‘Guardian' expansion gets OK in Florida Senate
TALLAHASSEE, Fla. – A Senate proposal that would boost school safety and expand a controversial school “guardian” program moved forward Tuesday despite continued backlash from teachers and students.
Alyson Sheehy, a graduate of Marjory Stoneman Douglas High School in Parkland, was among the many speakers who opposed the proposal. In tears, she revisited her first-hand experience from the mass shooting in February 2018 at her school and pleaded with lawmakers to not expand the “guardian” program to allow armed teachers.
She also referred to the suicides this month of a 2018 Marjory Stoneman Douglas graduate and a current student at the school.
“Now we’re here, over a year since the worst day of my life. As of last week, two more students -- friends -- died … Teachers’ focus should be on education, the job they signed up for,” Sheehy said.
After emotional testimony and debate that lasted nearly two hours, the Senate Infrastructure and Security Committee approved the proposal (SB 7030) with added language that would make it a third-degree felony to impersonate a school guardian.
Lawmakers rushed last year to pass a major school-safety bill after a gunman killed 17 students and faculty members at Marjory Stoneman Douglas on Valentine’s Day. While the bill was wide ranging, the issue of arming school employees drew heavy debate.
In the end, lawmakers allowed trained school employees whose primary duties are outside the classroom to be armed guardians. Fewer than half of the state’s school districts have decided to use such guardians, but Senate and House Republicans want to expand the program to also allow trained teachers to be armed.
The 5-3 vote Tuesday in the Senate committee, which was along party lines, came after the panel rejected proposals from Democrats, including one by Sen Annette Taddeo, D-Miami, that would have allowed parents to pull their children from classrooms with armed teachers.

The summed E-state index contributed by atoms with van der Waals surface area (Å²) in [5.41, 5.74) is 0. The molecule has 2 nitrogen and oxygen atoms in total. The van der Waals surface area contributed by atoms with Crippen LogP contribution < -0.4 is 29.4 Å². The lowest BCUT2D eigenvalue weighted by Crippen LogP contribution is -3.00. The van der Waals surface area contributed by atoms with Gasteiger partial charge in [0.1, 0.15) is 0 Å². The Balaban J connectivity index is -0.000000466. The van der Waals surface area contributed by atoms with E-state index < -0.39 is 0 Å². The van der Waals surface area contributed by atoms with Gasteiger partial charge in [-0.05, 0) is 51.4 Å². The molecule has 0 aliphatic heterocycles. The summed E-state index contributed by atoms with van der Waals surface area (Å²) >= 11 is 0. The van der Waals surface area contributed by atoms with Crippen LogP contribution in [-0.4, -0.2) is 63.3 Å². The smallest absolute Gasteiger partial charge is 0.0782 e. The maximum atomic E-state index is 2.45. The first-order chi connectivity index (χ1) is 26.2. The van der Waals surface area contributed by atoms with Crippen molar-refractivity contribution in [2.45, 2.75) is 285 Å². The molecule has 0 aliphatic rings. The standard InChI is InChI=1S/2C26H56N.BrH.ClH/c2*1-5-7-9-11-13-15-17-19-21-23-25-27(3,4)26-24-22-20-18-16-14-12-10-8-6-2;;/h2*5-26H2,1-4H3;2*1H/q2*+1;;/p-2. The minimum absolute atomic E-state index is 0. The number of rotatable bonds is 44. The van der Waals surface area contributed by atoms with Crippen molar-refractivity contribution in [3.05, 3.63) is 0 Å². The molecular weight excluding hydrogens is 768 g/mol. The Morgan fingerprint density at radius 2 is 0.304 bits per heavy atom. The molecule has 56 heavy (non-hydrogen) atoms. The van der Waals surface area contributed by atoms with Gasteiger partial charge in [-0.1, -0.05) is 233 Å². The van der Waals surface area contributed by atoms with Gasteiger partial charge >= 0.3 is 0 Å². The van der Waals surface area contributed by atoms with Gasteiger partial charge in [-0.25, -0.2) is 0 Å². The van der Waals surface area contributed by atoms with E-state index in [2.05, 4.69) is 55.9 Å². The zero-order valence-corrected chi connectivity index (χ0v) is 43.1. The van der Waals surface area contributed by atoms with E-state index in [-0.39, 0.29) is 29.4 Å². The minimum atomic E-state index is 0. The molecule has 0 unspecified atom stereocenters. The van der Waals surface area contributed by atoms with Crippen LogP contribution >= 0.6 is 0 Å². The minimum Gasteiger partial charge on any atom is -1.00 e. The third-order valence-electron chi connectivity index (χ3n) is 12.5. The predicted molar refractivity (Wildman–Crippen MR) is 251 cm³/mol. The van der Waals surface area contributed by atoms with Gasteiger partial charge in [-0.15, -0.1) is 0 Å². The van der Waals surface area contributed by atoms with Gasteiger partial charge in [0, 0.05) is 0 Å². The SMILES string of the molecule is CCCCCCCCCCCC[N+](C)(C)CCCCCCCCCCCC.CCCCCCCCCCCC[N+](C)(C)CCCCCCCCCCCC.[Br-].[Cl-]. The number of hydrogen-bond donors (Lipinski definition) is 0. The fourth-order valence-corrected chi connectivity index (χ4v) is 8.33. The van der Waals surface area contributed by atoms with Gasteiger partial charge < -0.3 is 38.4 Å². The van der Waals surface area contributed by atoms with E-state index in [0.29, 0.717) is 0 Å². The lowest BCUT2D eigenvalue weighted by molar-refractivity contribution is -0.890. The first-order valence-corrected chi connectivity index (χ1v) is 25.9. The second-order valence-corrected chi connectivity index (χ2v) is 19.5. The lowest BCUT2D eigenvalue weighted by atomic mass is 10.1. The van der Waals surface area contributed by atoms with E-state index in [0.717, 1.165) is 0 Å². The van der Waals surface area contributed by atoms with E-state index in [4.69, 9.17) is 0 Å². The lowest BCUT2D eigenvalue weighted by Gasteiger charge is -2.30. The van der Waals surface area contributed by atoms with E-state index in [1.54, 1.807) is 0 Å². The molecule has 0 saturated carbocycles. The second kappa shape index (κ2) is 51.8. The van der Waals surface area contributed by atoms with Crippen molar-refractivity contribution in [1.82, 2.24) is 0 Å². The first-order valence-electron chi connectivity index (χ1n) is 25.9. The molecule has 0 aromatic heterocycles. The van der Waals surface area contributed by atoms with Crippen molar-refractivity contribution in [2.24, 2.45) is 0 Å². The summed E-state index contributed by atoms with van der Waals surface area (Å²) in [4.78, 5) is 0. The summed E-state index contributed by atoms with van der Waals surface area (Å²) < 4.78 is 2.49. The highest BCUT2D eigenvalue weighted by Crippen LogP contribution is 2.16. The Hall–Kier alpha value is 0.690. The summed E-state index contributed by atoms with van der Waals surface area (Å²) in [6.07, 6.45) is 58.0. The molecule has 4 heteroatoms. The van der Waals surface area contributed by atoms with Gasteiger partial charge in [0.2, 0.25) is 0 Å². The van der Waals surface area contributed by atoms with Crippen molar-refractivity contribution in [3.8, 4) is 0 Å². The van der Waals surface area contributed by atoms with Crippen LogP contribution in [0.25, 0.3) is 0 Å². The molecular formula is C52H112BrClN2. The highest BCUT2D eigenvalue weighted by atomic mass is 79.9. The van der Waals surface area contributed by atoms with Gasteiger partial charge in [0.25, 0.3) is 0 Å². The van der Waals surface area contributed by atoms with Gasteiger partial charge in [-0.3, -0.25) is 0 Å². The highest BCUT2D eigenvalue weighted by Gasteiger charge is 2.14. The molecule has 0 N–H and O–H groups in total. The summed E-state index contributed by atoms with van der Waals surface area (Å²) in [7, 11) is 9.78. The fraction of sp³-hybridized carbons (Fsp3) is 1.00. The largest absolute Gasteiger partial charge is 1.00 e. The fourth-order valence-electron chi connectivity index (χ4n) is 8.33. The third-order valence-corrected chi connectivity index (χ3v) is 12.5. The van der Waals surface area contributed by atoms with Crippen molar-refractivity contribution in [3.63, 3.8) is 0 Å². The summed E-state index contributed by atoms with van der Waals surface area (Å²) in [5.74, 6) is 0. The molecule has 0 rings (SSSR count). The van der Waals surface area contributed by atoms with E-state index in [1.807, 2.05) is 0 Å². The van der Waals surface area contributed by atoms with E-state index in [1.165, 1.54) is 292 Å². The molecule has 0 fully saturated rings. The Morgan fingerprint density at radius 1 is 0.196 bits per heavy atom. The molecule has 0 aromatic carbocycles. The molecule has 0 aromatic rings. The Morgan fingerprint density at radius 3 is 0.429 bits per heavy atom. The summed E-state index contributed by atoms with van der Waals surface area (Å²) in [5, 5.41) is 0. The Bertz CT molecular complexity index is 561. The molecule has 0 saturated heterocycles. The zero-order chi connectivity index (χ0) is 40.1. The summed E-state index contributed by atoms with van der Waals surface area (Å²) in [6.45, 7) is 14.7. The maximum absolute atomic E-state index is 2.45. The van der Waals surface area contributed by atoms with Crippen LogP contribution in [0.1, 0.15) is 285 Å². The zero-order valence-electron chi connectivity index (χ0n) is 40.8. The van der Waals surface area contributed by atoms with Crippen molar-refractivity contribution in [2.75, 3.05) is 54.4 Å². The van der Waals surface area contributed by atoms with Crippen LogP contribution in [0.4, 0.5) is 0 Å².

Lawmakers also mulled ways to identity school guardians. Some of the informal options ranged from having guardians wear yellow T-shirts to ensuring their identities are not publicly shared. Sen. Aaron Bean, R-Fernandina Beach, suggested putting up signs in front of schools stating they participate in the guardian program.
While most of the focus has been on the guardian program, the proposal would bring a variety of changes to school safety measures.
That would include changes to a multi-agency network that provides at-risk children better access to mental-illness and behavioral programs. The bill would also create a “behavioral threat assessment instrument” and database that all public schools may use. It would address potential threats and students’ “evaluation, early intervention, and student support.”
The Senate bill still needs approval from the Appropriations Committee before it could reach the Senate floor. Also, a Senate budget proposal would allow an unused $57 million from the “guardian” program this year to be used to train and arm guardians for the upcoming 2019-2020 fiscal year.
The House Appropriations Committee is set to consider its version of the school safety bill (HB 7093) on Wednesday, the bill’s last stop before it can go to the full House.
News Service of Florida